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PlayStation 4 to help protect retail’s “very fragile ecosystem” by allowing used games

Wednesday, 12th June 2013 03:56 GMT By Brenna Hillier

If the PlayStation 4 blocked used games, retailers who get by on profit from trade-ins could find themselves at risk – something Sony’s not willing to accept, SCE Europe boss Jim Ryan told us.

Speaking to VG247 at E3 2013, Ryan said there are several reasons why Sony isn’t keen on blocking used games.

“The gaming eco-system in the UK is a somewhat fragile one,” he said.

“We all know just how difficult it is for retailers, and while we’re never going to make a policy decision to cushion the lives of video game retailers in a particular market, it’s a factor that we need our retail partners to survive and hopefully prosper.

“That very fragile ecosystem is one I feel shouldn’t be lightly tampered with.”

The UK’s games retail scene has been very patchy of late. Last year, mega-chain Game nearly shuttered completely, resurrected at the last minute in severely reduced form by a buy-out, and HMV suffered a similar fate this year.

PlayStation has, over the past two generations, enjoyed greater success in the UK and Europe than Xbox, so it’s understandable Sony would move to shelter those markets. Conversely, Microsoft has been dominant in the US throughout the Xbox 360′s lifetime.

Ryan also noted that many territories under his guard don’t have the kind of Internet access the Xbox One will demand, and that Sony isn’t willing to alienate those markets.

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11 Comments

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  1. oddeye

    While I do appreciate that Sony has said they would not block used games, that only applies to Sony first party games if you read into it. Third party developers have a choice to use DRM as Sony has said so the system is there to block used games and even charge a fee to use it, (Online Pass).

    We have a few months before the console release and the publishers can see how people are reacting to the used game thing so we’ll see how they do things then. For now, I believe that Sony’s first party games will not restrict used games.

    #1 1 year ago
  2. Bomba Luigi

    @1 Its a hughe Diffrence between what MS is doing and what Sony is doing. What Sony is doing is not perfect, because its just like it is on PS3 and 360 now. And it sure is not perfect for quite some Time now, but its much better then what MS tries with XBox One.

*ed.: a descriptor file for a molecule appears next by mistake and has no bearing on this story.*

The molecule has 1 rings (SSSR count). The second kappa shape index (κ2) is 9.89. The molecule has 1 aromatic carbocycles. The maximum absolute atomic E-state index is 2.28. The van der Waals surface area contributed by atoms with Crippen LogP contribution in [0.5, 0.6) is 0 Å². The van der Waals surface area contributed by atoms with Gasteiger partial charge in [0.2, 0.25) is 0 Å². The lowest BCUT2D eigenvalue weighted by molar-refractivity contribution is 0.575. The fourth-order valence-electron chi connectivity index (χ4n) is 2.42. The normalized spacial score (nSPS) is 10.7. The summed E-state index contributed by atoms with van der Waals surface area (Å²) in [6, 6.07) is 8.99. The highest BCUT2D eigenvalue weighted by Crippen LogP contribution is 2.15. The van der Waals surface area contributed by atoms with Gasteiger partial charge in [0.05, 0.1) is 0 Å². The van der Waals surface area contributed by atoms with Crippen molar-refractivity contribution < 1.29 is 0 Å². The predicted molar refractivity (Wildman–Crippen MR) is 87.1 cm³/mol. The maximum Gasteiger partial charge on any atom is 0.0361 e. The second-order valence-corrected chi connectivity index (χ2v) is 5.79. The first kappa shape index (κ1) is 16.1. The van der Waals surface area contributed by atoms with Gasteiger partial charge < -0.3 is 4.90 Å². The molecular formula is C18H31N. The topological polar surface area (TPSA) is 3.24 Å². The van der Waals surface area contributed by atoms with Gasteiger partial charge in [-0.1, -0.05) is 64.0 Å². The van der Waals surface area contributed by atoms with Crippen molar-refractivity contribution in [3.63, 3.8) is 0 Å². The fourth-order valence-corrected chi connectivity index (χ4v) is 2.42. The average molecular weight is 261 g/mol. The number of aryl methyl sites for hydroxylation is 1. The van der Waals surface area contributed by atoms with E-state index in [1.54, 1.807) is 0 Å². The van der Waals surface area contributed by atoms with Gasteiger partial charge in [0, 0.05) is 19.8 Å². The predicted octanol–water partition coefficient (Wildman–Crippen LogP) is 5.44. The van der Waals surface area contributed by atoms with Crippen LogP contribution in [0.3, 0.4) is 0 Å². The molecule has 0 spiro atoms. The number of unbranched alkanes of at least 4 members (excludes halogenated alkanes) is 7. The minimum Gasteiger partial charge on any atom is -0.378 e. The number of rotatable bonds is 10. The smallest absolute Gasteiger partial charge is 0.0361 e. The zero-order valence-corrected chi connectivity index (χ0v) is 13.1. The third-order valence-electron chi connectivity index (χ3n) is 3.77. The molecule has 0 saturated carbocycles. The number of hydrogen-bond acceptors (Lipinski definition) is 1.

#2 1 year ago
  3. FeaturePreacher

    Perhaps developers should incentivize digital downloads by making them a tiny bit cheaper and carry the best of all the day one dlc offered.

    #3 1 year ago
  4. OnionPowder

    Sony is only allowing publishers to use online passes in the same way they are implemented in PS3 and the Xbox 360. They are not allowing publishers to block offline single player gameplay.

    “Sony has outright confirmed my initial interpretation. As reported by GameFront, Sony has stated that Tretton’s use of the term “DRM” referred only to playing used games online. Essentially, they’re talking about letting publishers use online passes, and no other kind of restrictions.”

    http://www.destructoid.com/did-sony-confirm-drm-on-ps4-after-all-not-quite–256052.phtml

    #4 1 year ago
  5. fudgenasty21

    @1http://www.gamefront.com/sony-third-party-drm-refers-to-playing-used-games-online-only/ your welcome

    #5 1 year ago
  6. OnionPowder

    @3 The problem with that is it would destroy retail which they are in no way trying to do. Retail has to count for delivery, clerks, the store cut and other variables that make it impossible to compete with a digital market that prices accordingly (See: PC after 1 month of a launch).

    #6 1 year ago
  7. JamesJAB

    As some one who has worked at a store that sold primarily used games, I can tell you that there is almost zero profit in selling new games. While it may look good on paper selling that new game for $59.99 the store only makes about $5 for the sale.
    Used game sales and third party accessories are the life blood of the video game store. If you take away or severely restrict that, you will effectively kill all of the small mom and pop video game stores.

    #7 1 year ago
  8. WENDiGO

    @6 But you must keep in mind that a lot of gamers like to feel like they truly own their games. A lot of them will want to get their games on disc for that reason, including me. And some don’t like the fear of running out of space on the harddrive.

    #8 1 year ago
  9. El_MUERkO

    When parents go to Game, HMV or an indie to get little Timmy a new console you’ve got to expect they’ll be steered towards the one those shops have more chances to make money from.

    #9 1 year ago
  10. backup

    PC pirates learn something from SOny

    #10 1 year ago
  11. smartalves

    Online pass is a necessary evil. But if I like a used offline game is ok to pay for the multiplayer part.
    One thing is for shure: here, in Portugal, the PS3 (and Xbox) versions of used games selling on official stores (Gamestop, namely) have stupid high prices that it compensates to buy them new outside (stores that sell online like amazon and play).
    Finaly PS4 made a console with a 500 MB hard-disk so we don´t have to uninstall something to play a new game (with games at 12 gb with dlc´s it´s a must)!

    #11 1 year ago